(USDT, 2009)

Exit Only Sign:  This sign indicates the end of a module.  Below this sign, you will find directions for navigating to the next module.
(USDT, 2009)

Playground Sign:  This sign is only found at the end of the orientation, indicating that it is time for you to take what you have learned and go play in your own online classes.

United States Department of Transportation - Federal Highway Administration, (2009).  United States road symbol signs.  Manual on Uniform Control Traffic Devices (MUCTD).  PDF Retrieved From:

Make your first impression a good one!

In an online course, there is only one chance at a first impression.  As I designed this course, careful consideration was taken to address the analyzed needs of my learners.  As an added level of review, I asked my neighbor who is retired, aged 69, and not a computer user (except for looking up motorcycles on Craigslist) to navigate the course and provide constructive criticism.  His honest thoughts as he test-drove the course helped show me areas that were unclear to an objective participant.  This new and improved version launched in April 2013 and has received reviews that clearly show that learners are engaging with the content instead of the helpdesk!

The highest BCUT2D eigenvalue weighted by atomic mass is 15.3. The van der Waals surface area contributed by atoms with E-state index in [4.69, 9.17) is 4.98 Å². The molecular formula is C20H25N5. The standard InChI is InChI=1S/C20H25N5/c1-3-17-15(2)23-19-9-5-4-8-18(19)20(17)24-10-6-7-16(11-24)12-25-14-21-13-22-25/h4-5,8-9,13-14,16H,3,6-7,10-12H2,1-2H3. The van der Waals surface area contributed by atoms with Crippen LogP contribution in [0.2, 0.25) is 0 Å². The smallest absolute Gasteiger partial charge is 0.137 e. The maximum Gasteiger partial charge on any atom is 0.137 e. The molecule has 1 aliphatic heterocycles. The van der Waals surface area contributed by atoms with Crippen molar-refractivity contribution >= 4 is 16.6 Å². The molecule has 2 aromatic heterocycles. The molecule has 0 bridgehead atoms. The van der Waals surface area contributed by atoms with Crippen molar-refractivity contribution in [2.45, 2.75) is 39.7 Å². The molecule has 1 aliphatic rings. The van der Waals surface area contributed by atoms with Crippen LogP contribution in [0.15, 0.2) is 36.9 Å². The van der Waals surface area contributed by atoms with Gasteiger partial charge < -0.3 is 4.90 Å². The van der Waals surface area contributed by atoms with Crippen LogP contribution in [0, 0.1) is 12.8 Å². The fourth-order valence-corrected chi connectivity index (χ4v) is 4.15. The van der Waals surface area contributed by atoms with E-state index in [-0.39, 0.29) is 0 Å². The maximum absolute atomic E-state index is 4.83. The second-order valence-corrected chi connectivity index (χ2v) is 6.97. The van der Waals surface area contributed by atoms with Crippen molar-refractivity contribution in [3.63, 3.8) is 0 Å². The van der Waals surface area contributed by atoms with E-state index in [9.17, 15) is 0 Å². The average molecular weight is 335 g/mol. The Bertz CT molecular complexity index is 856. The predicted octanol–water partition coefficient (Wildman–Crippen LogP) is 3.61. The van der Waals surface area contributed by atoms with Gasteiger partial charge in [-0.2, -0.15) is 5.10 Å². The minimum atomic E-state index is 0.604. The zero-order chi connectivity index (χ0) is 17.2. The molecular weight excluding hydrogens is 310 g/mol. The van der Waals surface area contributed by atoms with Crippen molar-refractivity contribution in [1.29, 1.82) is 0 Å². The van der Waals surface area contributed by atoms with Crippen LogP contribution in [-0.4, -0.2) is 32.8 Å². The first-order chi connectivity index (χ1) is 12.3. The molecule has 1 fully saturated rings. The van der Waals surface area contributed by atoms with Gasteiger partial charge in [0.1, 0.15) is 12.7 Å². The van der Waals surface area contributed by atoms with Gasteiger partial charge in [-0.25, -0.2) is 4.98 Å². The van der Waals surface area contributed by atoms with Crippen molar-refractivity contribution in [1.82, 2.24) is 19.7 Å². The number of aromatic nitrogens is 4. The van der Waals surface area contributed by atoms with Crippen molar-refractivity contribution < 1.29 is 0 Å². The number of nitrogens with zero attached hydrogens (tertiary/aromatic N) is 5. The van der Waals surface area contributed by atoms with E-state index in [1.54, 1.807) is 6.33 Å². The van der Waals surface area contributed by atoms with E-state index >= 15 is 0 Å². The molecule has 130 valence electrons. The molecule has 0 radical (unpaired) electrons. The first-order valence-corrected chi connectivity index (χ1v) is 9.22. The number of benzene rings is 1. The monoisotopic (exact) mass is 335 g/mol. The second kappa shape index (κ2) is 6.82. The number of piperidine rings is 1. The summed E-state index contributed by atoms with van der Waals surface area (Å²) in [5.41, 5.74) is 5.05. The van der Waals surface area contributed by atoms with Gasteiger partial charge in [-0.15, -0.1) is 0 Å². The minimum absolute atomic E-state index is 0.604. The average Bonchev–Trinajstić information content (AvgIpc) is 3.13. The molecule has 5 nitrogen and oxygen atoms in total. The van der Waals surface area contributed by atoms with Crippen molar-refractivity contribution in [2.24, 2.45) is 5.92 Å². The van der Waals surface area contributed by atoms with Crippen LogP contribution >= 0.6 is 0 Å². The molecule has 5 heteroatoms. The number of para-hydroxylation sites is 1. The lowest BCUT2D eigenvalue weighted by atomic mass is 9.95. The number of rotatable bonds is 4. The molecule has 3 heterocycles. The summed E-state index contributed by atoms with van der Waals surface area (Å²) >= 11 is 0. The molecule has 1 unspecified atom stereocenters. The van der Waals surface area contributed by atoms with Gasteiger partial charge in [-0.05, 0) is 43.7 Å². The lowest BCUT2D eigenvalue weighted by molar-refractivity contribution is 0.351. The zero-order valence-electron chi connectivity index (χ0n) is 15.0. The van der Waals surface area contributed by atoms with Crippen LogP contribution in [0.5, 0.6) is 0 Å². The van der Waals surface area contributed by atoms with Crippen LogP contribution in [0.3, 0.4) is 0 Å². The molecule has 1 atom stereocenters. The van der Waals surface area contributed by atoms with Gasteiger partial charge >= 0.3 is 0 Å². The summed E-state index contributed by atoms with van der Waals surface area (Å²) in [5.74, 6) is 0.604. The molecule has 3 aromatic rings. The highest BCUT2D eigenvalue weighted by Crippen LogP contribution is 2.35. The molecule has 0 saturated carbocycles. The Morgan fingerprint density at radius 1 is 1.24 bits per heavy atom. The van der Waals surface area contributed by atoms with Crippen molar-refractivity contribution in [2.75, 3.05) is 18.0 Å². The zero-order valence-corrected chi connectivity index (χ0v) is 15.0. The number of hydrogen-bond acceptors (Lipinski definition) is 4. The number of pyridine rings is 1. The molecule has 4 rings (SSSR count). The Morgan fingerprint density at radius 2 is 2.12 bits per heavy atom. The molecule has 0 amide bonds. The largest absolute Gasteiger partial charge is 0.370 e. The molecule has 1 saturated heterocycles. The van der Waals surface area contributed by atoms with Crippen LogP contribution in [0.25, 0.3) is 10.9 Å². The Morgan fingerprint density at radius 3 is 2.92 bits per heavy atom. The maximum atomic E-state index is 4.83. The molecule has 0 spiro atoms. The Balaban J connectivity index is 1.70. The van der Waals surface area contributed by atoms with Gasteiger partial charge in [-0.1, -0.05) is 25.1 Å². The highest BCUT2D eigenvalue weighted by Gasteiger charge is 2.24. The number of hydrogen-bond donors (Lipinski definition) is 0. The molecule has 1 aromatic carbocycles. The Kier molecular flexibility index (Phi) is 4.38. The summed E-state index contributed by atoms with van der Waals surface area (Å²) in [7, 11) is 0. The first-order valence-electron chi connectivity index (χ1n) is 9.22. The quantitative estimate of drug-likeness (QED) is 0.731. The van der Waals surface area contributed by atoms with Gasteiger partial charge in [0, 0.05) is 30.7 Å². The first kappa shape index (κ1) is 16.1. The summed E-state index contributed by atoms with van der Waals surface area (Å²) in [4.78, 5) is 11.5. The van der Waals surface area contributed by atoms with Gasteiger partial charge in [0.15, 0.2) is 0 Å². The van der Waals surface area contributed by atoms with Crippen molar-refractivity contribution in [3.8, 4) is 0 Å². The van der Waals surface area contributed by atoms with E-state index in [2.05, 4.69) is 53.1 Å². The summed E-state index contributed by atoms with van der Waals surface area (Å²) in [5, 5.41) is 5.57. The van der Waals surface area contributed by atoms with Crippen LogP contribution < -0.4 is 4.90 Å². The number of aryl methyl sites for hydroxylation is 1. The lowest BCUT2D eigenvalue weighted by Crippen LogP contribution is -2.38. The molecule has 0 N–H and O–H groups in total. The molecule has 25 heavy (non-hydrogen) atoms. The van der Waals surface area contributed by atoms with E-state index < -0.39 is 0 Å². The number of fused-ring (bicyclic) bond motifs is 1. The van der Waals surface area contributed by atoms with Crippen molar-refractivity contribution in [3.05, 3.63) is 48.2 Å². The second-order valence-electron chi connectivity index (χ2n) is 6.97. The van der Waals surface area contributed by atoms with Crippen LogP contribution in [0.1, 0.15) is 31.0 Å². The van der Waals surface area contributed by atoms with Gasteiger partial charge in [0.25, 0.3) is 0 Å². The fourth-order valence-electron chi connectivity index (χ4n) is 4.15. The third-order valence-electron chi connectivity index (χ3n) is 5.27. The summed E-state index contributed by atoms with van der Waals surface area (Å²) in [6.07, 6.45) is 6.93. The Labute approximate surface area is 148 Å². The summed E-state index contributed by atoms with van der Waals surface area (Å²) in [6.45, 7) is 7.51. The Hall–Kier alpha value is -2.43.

Screen shot of the landing page of the orientation, a fun character greets the learner, directions are provided on next steps, and narrative text is available to support universal design for learning.

Here is the snail greeter for the course, made with Voki. He is at the top of each page to provide structure and continuity, and I placed him at the end to give a pat on the back to participants as they completed the training.

"“Welcome to this online familiarization session for blended learning.  As many of you, are new to the fully online experience, road-signs have been put into this course to guide you through each step of the learning.  Take a look below to see the signs you will encounter in this course.  This page contains essential information for our online journey.  Take some time to scroll down and begin your online learning experience. Oh, and be sure to follow the road signs!  I look forward to seeing you again in Module 1!”"

Friday, May 10, 2013

Online Learning Communities

While the traditional classroom remains teacher centered, the online environment fosters more interaction among students and is one of the cited benefits of online learning by both teachers and students (Stacey, & Wiesenberg, 2007).  Although considerable time is needed to build the course material prior to launching the course, teachers have seen growth in their craft by the reflective practice of reviewing their content for delivery online and in the rich discussions students create online and which instructors facilitate rather than dictate (So, & Bush, 2008).